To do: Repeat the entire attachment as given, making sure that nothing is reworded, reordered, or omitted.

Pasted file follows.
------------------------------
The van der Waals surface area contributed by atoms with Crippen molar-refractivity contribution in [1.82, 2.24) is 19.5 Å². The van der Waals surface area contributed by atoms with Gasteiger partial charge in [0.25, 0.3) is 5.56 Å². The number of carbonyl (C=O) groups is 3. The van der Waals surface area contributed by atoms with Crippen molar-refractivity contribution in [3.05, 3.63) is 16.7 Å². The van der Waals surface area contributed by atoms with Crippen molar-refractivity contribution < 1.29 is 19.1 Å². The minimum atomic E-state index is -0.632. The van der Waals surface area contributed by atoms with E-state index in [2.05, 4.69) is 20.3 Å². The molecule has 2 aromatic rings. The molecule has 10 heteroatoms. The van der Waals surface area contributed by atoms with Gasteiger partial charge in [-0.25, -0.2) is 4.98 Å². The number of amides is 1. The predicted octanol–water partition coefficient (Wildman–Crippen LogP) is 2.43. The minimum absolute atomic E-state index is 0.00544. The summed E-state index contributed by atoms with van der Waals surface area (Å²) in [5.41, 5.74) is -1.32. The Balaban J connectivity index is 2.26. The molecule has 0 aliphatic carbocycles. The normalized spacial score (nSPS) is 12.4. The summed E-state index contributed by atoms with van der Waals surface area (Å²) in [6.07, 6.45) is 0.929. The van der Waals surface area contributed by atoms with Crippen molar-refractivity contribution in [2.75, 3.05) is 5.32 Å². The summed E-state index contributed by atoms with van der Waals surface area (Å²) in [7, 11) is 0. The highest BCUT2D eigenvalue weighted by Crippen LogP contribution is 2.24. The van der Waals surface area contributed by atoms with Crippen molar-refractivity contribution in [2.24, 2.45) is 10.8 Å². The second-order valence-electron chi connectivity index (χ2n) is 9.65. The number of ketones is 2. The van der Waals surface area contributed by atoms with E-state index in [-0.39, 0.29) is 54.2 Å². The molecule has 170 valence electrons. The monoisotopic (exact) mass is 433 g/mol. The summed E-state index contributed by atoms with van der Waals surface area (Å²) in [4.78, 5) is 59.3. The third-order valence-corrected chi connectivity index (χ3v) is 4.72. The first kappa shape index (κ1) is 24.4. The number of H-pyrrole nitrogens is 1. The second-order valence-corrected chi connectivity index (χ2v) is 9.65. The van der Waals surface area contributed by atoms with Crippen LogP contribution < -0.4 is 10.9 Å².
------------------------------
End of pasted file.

The van der Waals surface area contributed by atoms with Crippen molar-refractivity contribution in [1.82, 2.24) is 19.5 Å². The van der Waals surface area contributed by atoms with Gasteiger partial charge in [0.25, 0.3) is 5.56 Å². The number of carbonyl (C=O) groups is 3. The van der Waals surface area contributed by atoms with Crippen molar-refractivity contribution in [3.05, 3.63) is 16.7 Å². The van der Waals surface area contributed by atoms with Crippen molar-refractivity contribution < 1.29 is 19.1 Å². The minimum atomic E-state index is -0.632. The van der Waals surface area contributed by atoms with E-state index in [2.05, 4.69) is 20.3 Å². The molecule has 2 aromatic rings. The molecule has 10 heteroatoms. The van der Waals surface area contributed by atoms with Gasteiger partial charge in [-0.25, -0.2) is 4.98 Å². The number of amides is 1. The predicted octanol–water partition coefficient (Wildman–Crippen LogP) is 2.43. The minimum absolute atomic E-state index is 0.00544. The summed E-state index contributed by atoms with van der Waals surface area (Å²) in [5.41, 5.74) is -1.32. The Balaban J connectivity index is 2.26. The molecule has 0 aliphatic carbocycles. The normalized spacial score (nSPS) is 12.4. The summed E-state index contributed by atoms with van der Waals surface area (Å²) in [6.07, 6.45) is 0.929. The van der Waals surface area contributed by atoms with Crippen molar-refractivity contribution in [2.75, 3.05) is 5.32 Å². The summed E-state index contributed by atoms with van der Waals surface area (Å²) in [7, 11) is 0. The highest BCUT2D eigenvalue weighted by Crippen LogP contribution is 2.24. The van der Waals surface area contributed by atoms with Crippen molar-refractivity contribution in [2.24, 2.45) is 10.8 Å². The second-order valence-electron chi connectivity index (χ2n) is 9.65. The number of ketones is 2. The van der Waals surface area contributed by atoms with E-state index in [-0.39, 0.29) is 54.2 Å². The molecule has 170 valence electrons. The monoisotopic (exact) mass is 433 g/mol. The summed E-state index contributed by atoms with van der Waals surface area (Å²) in [4.78, 5) is 59.3. The third-order valence-corrected chi connectivity index (χ3v) is 4.72. The first kappa shape index (κ1) is 24.4. The number of H-pyrrole nitrogens is 1. The second-order valence-corrected chi connectivity index (χ2v) is 9.65. The van der Waals surface area contributed by atoms with Crippen LogP contribution < -0.4 is 10.9 Å².